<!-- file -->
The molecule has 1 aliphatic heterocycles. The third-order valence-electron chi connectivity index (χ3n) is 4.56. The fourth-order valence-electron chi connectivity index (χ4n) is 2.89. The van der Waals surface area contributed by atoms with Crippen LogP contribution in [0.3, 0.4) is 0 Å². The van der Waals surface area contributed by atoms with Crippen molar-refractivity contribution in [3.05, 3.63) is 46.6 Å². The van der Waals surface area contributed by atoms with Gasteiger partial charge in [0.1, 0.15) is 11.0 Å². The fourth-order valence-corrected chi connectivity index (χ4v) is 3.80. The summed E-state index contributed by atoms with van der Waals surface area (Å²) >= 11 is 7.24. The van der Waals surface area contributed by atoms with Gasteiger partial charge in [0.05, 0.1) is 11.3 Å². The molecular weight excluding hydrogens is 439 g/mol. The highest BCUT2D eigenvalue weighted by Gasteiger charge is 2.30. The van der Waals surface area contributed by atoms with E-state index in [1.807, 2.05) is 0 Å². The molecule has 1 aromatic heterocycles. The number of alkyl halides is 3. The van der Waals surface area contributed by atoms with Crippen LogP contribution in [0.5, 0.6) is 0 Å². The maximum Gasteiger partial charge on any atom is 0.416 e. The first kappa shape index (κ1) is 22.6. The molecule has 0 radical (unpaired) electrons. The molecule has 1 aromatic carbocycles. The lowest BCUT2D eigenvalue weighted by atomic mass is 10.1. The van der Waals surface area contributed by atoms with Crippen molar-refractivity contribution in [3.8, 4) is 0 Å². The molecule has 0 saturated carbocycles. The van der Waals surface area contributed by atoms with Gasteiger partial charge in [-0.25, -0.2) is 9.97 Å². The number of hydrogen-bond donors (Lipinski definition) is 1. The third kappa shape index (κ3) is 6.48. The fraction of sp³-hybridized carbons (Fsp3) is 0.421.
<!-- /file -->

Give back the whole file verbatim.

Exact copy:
The molecule has 1 aliphatic heterocycles. The third-order valence-electron chi connectivity index (χ3n) is 4.56. The fourth-order valence-electron chi connectivity index (χ4n) is 2.89. The van der Waals surface area contributed by atoms with Crippen LogP contribution in [0.3, 0.4) is 0 Å². The van der Waals surface area contributed by atoms with Crippen molar-refractivity contribution in [3.05, 3.63) is 46.6 Å². The van der Waals surface area contributed by atoms with Gasteiger partial charge in [0.1, 0.15) is 11.0 Å². The fourth-order valence-corrected chi connectivity index (χ4v) is 3.80. The summed E-state index contributed by atoms with van der Waals surface area (Å²) >= 11 is 7.24. The van der Waals surface area contributed by atoms with Gasteiger partial charge in [0.05, 0.1) is 11.3 Å². The molecular weight excluding hydrogens is 439 g/mol. The highest BCUT2D eigenvalue weighted by Gasteiger charge is 2.30. The van der Waals surface area contributed by atoms with E-state index in [1.807, 2.05) is 0 Å². The molecule has 1 aromatic heterocycles. The number of alkyl halides is 3. The van der Waals surface area contributed by atoms with Crippen LogP contribution in [0.5, 0.6) is 0 Å². The maximum Gasteiger partial charge on any atom is 0.416 e. The first kappa shape index (κ1) is 22.6. The molecule has 0 radical (unpaired) electrons. The molecule has 1 aromatic carbocycles. The lowest BCUT2D eigenvalue weighted by atomic mass is 10.1. The van der Waals surface area contributed by atoms with Crippen molar-refractivity contribution in [3.8, 4) is 0 Å². The molecule has 0 saturated carbocycles. The van der Waals surface area contributed by atoms with Gasteiger partial charge in [-0.25, -0.2) is 9.97 Å². The number of hydrogen-bond donors (Lipinski definition) is 1. The third kappa shape index (κ3) is 6.48. The fraction of sp³-hybridized carbons (Fsp3) is 0.421.